This procedure will be called as closed reduction and internal fixation.
Most of the closed fracture surgeries involve internal fixation but less commonly external fixation [see later] may be used.
This means the fracture fragments are surgically opened, accessed and reduced. This opens the fracture hematoma and therefore term open is used for this kind of reduction.
Before the advent of the C-arm, most of the surgical reductions were open reductions. Open reduction allows surgeons to visualize the fracture and reduce the fracture anatomically as the fracture is reduced under direct vision.
The reduced fracture is temporarily held with instruments and then surgically fixed with an implant of the desired nature.
Bone plating is typically an open reduction as in this surgery, fractured fragments are exposed and reduced and then followed by fixation with plate and screw.
Some modern anatomical plates allow closed reduction and fixation but the classically open reduction was carried.
[Read more about closed and open fractures]
Types of Fracture Fixation
After a fracture has been reduced, the fragments need to be held in place so that fracture healing may occur in an acceptable position.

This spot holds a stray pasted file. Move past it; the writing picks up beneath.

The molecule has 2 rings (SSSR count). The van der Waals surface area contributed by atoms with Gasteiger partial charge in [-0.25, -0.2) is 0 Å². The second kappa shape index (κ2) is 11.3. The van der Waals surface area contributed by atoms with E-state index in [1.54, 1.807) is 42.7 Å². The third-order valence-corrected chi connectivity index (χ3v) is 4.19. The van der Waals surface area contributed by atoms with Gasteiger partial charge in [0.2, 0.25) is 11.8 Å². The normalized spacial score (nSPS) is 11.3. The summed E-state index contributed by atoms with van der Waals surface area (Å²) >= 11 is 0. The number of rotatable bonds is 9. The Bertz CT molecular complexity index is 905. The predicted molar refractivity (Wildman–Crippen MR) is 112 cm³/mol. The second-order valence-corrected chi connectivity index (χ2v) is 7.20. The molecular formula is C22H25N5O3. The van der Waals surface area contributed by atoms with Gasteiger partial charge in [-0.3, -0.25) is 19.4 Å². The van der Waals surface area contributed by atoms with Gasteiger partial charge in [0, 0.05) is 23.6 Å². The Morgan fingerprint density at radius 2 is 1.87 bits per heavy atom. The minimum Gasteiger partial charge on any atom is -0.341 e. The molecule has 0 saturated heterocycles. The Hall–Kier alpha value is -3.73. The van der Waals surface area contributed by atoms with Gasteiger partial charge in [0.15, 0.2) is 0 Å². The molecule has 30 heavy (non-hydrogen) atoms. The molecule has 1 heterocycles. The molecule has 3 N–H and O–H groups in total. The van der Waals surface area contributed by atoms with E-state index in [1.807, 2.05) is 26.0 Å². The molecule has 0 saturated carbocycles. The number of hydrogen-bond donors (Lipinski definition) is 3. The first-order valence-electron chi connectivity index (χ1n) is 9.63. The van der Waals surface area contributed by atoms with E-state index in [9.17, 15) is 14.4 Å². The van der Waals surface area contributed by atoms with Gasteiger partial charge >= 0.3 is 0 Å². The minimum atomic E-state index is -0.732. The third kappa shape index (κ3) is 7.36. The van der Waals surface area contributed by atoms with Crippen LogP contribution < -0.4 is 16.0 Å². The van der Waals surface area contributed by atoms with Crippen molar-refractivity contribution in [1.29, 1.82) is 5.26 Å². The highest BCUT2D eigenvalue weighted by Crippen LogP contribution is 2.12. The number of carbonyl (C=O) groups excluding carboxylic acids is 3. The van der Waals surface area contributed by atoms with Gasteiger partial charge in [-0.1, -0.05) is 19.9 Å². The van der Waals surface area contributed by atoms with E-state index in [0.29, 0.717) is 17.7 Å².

Plaster immobilization is one of the methods to hold the fragments.
But implants are needed when we are doing surgery to fix the fragments so that they stay in reduced position and fracture healing occurs.
The aim of fixation is just that – to hold the fracture in a reduced position till it unites.
Depending on the implant type used, the fixation can internal or external
It is a type of fracture fixation where the fragments are fixed by a gadget that is buried beneath the soft tissues and is not visible externally. Plating is a type of internal fixation.
The implants used in this fixation are not visible or protruding outside the skin.
Most of the plates and screws and intramedullary nails are types of internal fixation.
Internal fixation is more preferred than external fixation in fracture fixation. This is because of the following advantages it offers
- No contact with the external environment, lesser chance of contamination
- External fixators require regular care
- The limb appears normal, there is nothing protruding from or encircling the limb
- Does not tether soft tissues